Coast Range

A Collection from the Pacific Edge

From Counterpoint Press. Named a finalist for the 2017 John Burroughs Medal for Natural History Writing and CLMP’s Firecracker Award for Creative Nonfiction. Available by way of IndieboundAmazon, or your local bookstore.

Listen to an interview with Nick about the book on Jefferson Public Radio, Southern Oregon’s NPR affiliate.

Read a short sample essay from the book by way of the Harvard Review.

Reviews are available online from KirkusIdaho Mountain Express, Missoula Indy, and Diagram.

“The literary landscape in our country is in need of a good love story — prose that awakens in its readers a sense of astonishment and reminds us what it feels like to be curious and alive. Nick Neely’s first essay collection, Coast Range: A Collection from the Pacific Edge, is a well-timed debut …” — Mary Heather Noble, Orion

“Welcome a strong new voice for the silver beaches, pine forests, and shining rivers of the Pacific Northwest. Like the agates in his pockets, Nick Neely’s essays are highly polished—translucent, but shot through with hard veins of natural science. Imagine Wallace Stegner in conversation with Ed Ricketts, when they are both young and still astonished. Then you can begin to understand the creativity, the power, the beauty, and the fun of Coast Range.” — Kathleen Dean Moore, author of Piano Tide

“Finely tuned essays that vary intriguingly in form and tone …. Neely capably explores the complexity of his subjects with polish and finesse, looking carefully and thinking deeply.” —Kirkus starred review

From the publisher’s listing:

Coast: the edge of land, or conversely the edge of sea. Range: a measure between limits, or the scope or territory of a thing. Coast Range, the debut collection of essays from writer Nick Neely, meticulously and thoughtfully dwells on these intersections and much more. The book’s title refers to the region in which these essays are set: the California and Oregon coastal ranges. In deeply moving prose equal parts exhilarating and pensive, each essay explores an iconic organism (a few geologic), so that, on the whole, the collection becomes a curiosity cabinet that freshly embodies this Pacific Northwest landscape.

But the book also employs a playful range of forms. Just as forest gives way to bluff and ocean, here narrative journalism adjoins memoir and lyric essay. These associative and sensuous pieces are further entwined by the theme of “collecting” itself—beginning with a meditation on the impulse to gather beach agates, a semiprecious stone. Another essay follows the journey of salmon from their “collection” at a hatchery through a casino kitchen to a tribal coming-of-age ceremony; a third is a flitting exploration of hummingbirds. Neely also describes, in vivid detail, his six-month stretch living off the grid along the Rogue River, which ignited his healthy obsession with Oregon. In Coast Range, Neely fashions a kaleidoscope of essays, of which the overarching curiosity is the transient but finally transcendent nature of the world we live in.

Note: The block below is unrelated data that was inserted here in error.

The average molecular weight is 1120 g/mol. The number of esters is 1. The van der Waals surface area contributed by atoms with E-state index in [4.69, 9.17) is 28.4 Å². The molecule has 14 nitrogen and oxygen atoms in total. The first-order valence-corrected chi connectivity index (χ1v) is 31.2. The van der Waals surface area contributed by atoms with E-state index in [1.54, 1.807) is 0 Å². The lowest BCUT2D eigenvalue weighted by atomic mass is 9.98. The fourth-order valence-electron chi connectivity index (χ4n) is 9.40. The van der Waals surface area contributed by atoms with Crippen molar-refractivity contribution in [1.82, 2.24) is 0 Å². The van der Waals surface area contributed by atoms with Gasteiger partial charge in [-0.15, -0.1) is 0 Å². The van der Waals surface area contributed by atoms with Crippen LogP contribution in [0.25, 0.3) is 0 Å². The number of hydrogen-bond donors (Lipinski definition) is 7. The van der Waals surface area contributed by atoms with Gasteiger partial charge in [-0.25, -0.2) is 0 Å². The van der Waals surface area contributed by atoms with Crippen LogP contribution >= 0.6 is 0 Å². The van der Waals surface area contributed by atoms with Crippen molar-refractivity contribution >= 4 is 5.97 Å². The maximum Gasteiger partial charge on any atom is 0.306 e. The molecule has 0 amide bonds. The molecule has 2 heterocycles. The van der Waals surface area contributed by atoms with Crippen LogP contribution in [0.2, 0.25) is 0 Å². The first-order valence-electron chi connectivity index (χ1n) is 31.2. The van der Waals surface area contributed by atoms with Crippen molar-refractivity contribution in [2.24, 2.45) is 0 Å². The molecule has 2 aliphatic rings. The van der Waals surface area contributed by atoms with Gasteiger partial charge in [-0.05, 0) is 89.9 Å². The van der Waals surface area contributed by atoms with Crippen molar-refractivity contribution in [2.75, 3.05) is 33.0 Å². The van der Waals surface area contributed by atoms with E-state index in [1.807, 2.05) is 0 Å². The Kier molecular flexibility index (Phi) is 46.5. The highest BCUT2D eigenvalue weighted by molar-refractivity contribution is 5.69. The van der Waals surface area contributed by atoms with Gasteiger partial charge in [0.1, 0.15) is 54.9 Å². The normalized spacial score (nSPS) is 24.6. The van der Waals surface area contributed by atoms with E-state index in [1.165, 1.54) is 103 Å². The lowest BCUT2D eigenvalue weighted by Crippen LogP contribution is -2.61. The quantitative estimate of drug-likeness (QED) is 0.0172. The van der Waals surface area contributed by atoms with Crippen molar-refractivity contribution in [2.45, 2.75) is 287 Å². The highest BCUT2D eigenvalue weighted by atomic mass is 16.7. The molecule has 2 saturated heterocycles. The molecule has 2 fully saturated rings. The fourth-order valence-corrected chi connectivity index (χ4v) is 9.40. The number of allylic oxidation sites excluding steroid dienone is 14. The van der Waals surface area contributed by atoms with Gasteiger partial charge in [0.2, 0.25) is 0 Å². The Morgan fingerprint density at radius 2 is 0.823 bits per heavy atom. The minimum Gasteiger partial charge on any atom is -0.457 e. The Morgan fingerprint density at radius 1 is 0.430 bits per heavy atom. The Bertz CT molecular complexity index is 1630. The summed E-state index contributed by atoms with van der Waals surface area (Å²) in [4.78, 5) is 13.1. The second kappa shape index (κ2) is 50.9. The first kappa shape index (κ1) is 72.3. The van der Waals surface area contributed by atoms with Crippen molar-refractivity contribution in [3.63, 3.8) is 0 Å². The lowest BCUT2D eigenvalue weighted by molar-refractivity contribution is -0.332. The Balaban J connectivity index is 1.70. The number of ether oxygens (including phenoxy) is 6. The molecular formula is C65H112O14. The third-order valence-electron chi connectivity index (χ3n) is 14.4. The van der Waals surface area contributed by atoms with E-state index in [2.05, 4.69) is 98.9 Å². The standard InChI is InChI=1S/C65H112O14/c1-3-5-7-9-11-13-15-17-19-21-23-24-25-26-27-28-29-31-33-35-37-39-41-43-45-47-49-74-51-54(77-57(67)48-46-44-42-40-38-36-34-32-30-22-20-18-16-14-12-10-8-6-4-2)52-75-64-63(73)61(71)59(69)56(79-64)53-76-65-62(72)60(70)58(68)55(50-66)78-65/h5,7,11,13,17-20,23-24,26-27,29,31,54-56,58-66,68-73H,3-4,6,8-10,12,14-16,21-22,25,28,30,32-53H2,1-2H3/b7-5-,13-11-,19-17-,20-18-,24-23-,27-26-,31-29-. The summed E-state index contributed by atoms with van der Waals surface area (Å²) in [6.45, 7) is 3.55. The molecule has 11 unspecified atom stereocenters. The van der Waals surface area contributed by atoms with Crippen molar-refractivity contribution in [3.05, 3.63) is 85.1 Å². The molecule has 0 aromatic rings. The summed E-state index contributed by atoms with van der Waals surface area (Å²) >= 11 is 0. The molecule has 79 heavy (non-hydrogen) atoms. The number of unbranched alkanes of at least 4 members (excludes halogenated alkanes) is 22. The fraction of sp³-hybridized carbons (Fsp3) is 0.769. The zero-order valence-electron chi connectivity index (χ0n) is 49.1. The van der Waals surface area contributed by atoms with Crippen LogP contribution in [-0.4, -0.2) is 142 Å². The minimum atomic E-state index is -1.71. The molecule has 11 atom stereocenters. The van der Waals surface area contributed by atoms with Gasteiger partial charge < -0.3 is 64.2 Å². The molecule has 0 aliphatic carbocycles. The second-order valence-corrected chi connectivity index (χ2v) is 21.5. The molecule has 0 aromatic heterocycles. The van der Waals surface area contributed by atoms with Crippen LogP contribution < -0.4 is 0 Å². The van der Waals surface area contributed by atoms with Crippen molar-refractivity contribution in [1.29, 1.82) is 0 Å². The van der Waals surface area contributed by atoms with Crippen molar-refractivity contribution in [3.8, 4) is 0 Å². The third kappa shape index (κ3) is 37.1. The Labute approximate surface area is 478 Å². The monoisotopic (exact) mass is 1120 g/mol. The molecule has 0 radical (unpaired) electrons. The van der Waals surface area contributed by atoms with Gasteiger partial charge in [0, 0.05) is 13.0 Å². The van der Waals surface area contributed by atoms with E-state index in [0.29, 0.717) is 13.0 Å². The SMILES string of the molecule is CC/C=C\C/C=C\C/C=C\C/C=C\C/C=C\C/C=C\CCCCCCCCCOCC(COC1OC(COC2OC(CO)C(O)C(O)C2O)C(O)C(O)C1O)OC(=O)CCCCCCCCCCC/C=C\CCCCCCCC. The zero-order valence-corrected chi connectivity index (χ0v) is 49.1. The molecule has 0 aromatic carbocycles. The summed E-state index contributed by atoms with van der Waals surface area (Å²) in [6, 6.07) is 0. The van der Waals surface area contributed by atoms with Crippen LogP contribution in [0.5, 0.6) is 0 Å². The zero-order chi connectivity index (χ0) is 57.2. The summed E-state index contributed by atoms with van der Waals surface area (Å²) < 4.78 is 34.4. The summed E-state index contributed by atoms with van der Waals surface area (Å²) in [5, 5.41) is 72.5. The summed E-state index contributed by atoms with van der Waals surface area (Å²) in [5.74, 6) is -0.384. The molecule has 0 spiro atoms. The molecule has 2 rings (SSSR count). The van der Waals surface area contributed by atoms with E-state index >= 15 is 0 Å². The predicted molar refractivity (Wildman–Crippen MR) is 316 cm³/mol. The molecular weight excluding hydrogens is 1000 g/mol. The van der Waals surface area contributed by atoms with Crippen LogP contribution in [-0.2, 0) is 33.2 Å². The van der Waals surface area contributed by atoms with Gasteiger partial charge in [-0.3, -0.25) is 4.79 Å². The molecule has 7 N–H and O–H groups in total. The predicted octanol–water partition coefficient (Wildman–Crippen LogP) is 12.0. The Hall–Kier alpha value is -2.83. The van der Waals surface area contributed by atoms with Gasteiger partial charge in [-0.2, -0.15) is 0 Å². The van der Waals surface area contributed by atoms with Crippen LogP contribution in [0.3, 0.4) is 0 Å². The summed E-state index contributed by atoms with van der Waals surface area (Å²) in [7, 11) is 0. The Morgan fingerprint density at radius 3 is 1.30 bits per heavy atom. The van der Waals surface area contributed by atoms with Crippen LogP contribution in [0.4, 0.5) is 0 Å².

“I hate nature essays, but I like Nick Neely’s nature essays. That’s because while there’s nature here, he doesn’t default to reverence in the face of the sublime; he doesn’t crow about conservation or bore us with rhapsodies of trees. Instead he’s drawn to people, weirdos and obsessives like himself: homesteaders, trappers, buffet captains, game wardens, biologists, and duchesses. This book’s an obsessive and glorious cataloging of the natural world and its effects: how it changes us and is changed by us. Coast Range suggests that to look is to collect, the most noble of pursuits, and by so doing, ‘to hold, and possibly hoard, the world.’ Look hard enough and long enough at anything, he seems to tell us, and we lose ourselves, which is a kind of love.” — Ander Monson, author of Letter to a Future Lover. 

“I don’t know if ‘God is in the detail,’ as the saying goes, but I think much of nature is. Nick Neely’s Coast Range is an erudite, eloquent demonstration of that, from the vividly evoked details of ancient mollusks scraping their way into rocks to those of even more ancient fungi lacing themselves into tree roots. … Neely’s vigilant, wry commentaries on his native patch of the West Coast are not only in the tradition of Thoreau’s Walden but in an older and wider one that he shares with Thoreau: what Thoreau calls “the great dragon-tree” of mythic vision that is associated with Homer and Sophocles but also lives in Aristotle, Herodotus, Pliny, and other classical naturalists.” — David Rains Wallace, author of The Klamath Knot and Marshes and Mountains

“Nick Neely is a searcher and, lucky for us, a collector as well. Coast Range is his collection, his ‘open-air curiosity cabinet,’ full of newts, agates, madrones, mushrooms, coyote, salmon, paw prints, bones and beautiful sentences. He is a precise writer and his essays are brilliant in the shining sense. But as well as being an accurate observer of the natural world, he is an exuberant participant, and we are both pulled in and lifted up by his generous, buoyant and ever-curious spirit. An important book, and one full of life and joy.” — David Gessner, Author of All the Wild That Remains: Edward Abbey, Wallace Stegner and the American West